The GAA has launched a new initiative to tackle sideline abuse of children and referees and to embed a culture of sportsmanship in young players.
Association President Christy Cooney underlined the significance of this grassroots Respect Initiative by describing it as “the most important launch I will ever make during my term of presidency.”
The scheme has been piloted among under-12s in Armagh, Sligo, Waterford, and Kilkenny, and will be extended nationally to all units of the GAA at under-12 level in the coming months.
Over the next few years, it will be extended to under-14s, 16s, minors and adults.
Essentially it's an education and practical programme for parents, coaches, teachers, and players, and is designed to do away with the ‘win at all costs' attitude that can turn young players away from the GAA. At top level, Cooney also announced a pilot Fair Play Index scheme for the National Leagues in Football and Hurling, with a prize of 10,000 euros to the county which has the lowest average of disciplinary points at the end of each campaign.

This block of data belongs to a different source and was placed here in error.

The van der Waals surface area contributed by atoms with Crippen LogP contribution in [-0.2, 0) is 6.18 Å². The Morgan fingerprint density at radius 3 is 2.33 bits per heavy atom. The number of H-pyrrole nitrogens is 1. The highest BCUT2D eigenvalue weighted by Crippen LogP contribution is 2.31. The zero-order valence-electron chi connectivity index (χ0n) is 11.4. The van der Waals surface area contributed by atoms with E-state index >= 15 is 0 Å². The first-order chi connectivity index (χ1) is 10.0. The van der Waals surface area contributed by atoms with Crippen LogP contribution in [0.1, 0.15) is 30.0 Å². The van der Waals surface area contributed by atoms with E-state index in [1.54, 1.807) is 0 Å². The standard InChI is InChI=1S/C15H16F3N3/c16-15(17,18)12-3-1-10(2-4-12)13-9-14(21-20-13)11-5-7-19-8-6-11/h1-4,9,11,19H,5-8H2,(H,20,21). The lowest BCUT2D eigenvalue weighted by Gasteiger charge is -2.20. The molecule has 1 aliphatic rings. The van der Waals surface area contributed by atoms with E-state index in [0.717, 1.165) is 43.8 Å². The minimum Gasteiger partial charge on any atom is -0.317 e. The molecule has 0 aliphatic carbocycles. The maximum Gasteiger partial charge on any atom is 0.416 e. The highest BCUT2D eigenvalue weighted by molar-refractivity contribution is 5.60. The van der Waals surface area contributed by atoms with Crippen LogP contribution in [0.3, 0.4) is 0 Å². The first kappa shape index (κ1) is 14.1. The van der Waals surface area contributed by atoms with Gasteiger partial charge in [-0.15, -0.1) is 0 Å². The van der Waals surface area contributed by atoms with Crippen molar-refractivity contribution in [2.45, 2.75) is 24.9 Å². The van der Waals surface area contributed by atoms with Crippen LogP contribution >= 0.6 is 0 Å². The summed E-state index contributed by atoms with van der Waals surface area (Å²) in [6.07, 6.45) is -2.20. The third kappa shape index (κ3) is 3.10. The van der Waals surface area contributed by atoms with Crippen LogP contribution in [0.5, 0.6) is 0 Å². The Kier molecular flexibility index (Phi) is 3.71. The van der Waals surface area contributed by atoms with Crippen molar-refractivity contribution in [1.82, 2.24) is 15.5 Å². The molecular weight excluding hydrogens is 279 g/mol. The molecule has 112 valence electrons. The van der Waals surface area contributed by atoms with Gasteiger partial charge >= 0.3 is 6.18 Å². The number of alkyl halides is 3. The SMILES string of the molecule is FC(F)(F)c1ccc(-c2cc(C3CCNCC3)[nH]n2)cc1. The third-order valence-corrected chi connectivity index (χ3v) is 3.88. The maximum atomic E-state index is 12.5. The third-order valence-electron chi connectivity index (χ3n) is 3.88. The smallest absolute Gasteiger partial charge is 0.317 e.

Inevitably, questions were linked with the Respect Initiative and the Kildare v Laois O'Byrne Cup brawl at Portlaoise on Sunday.
President Cooney commented: “Last year we had a tremendous season with regard to discipline and how our referees performed. Absolutely outstanding.
“We had a little hiccup last Sunday at Portlaoise. I'm not really going to get into that today but it's not the trend that we want this year. I know that Leinster Council will deal with the situation as it should be dealt with under rule.
“I want to send a clear message today: that's not the standard we want in any team at any level, or any teams on the field of play and the Respect Initiative must be carried through at all levels.”
All units of the GAA will receive information packs about the new scheme and club information evenings will also be held.